pobjobject of preposition
posspossession modifier
preconjpre-correlative conjunction
prepprepositional modifier
quantmodmodifier of quantifier
relclrelative clause modifier
xcompopen clausal complement

The German dependency labels use the TIGER Treebank annotation scheme.

acadpositional case marker
adcadjective component
aggenitive attribute
amsmeasure argument of adjective
avcadverbial phrase component
cccomparative complement
cdcoordinating conjunction
cmcomparative conjunction
cvccollocational verb construction
dhdiscourse-level head
dmdiscourse marker
epexpletive es
mnrpostnominal modifier
nknoun kernel element
nmcnumerical component
oaaccusative object
oasecond accusative object
occlausal object
oggenitive object
opprepositional object
parparenthetical element
pgphrasal genitive
pmmorphological particle
pncproper noun component
rcrelative clause
rerepeated element
rsreported speech
sp“subject or predicate
svpseparable verb prefix
ucunit component

Named Entity Recognition

Models trained on the OntoNotes 5 corpus support the following entity types:

PERSONPeople, including fictional.
NORPNationalities or religious or political groups.
FACBuildings, airports, highways, bridges, etc.
ORGCompanies, agencies, institutions, etc.
GPECountries, cities, states.
LOCNon-GPE locations, mountain ranges, bodies of water.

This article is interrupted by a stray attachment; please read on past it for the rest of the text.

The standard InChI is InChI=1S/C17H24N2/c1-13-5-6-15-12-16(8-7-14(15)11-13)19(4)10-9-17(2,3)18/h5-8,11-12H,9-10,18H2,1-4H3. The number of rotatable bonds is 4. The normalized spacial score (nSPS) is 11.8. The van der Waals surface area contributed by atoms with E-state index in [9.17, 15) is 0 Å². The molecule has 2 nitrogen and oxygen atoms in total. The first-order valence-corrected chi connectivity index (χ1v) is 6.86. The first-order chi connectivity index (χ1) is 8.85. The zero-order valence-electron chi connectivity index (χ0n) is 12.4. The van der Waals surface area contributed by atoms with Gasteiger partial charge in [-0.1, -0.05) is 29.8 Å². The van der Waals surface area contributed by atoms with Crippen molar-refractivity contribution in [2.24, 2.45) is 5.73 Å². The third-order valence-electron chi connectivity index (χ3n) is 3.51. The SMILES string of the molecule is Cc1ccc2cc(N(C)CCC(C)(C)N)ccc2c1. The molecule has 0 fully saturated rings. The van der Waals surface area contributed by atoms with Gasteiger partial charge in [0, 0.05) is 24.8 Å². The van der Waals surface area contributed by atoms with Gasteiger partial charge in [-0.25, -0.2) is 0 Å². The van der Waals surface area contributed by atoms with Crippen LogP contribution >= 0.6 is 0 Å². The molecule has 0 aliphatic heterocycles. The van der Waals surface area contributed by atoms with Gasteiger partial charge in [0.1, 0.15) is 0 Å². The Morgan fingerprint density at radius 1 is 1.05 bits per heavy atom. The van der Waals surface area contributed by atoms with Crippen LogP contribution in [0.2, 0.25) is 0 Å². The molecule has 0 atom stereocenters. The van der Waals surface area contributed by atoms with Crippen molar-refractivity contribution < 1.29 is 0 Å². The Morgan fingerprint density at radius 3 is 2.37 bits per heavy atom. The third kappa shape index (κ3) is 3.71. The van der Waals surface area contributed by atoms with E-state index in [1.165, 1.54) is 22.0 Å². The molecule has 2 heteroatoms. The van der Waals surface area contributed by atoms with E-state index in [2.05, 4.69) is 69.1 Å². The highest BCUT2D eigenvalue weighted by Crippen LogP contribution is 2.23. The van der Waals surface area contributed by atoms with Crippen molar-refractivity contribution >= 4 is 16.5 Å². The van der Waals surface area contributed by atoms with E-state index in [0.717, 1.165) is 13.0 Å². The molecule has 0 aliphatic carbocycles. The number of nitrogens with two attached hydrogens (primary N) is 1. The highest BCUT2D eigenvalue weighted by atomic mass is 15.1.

PRODUCTObjects, vehicles, foods, etc. (Not services.)
EVENTNamed hurricanes, battles, wars, sports events, etc.
WORK_OF_ARTTitles of books, songs, etc.
LAWNamed documents made into laws.
LANGUAGEAny named language.
DATEAbsolute or relative dates or periods.
TIMETimes smaller than a day.
PERCENTPercentage, including ”%“.
MONEYMonetary values, including unit.
QUANTITYMeasurements, as of weight or distance.
ORDINAL“first”, “second”, etc.
CARDINALNumerals that do not fall under another type.

Wikipedia scheme

Models trained on Wikipedia corpus (Nothman et al., 2013) use a less fine-grained NER annotation scheme and recognise the following entities:

PERNamed person or family.
LOCName of politically or geographically defined location (cities, provinces, countries, international regions, bodies of water, mountains).
ORGNamed corporate, governmental, or other organizational entity.
MISCMiscellaneous entities, e.g. events, nationalities, products or works of art.

IOB Scheme

"I"1Token is inside an entity.
"O"2Token is outside an entity.
"B"3Token begins an entity.
""0No entity tag is set (missing value).

BILUO Scheme

BEGINThe first token of a multi-token entity.
INAn inner token of a multi-token entity.
LASTThe final token of a multi-token entity.
UNITA single-token entity.
OUTA non-entity token.

spaCy translates the character offsets into this scheme, in order to decide the cost of each action given the current state of the entity recogniser. The costs are then used to calculate the gradient of the loss, to train the model. The exact algorithm is a pastiche of well-known methods, and is not currently described in any single publication. The model is a greedy transition-based parser guided by a linear model whose weights are learned using the averaged perceptron loss, via the dynamic oracle imitation learning strategy. The transition system is equivalent to the BILOU tagging scheme.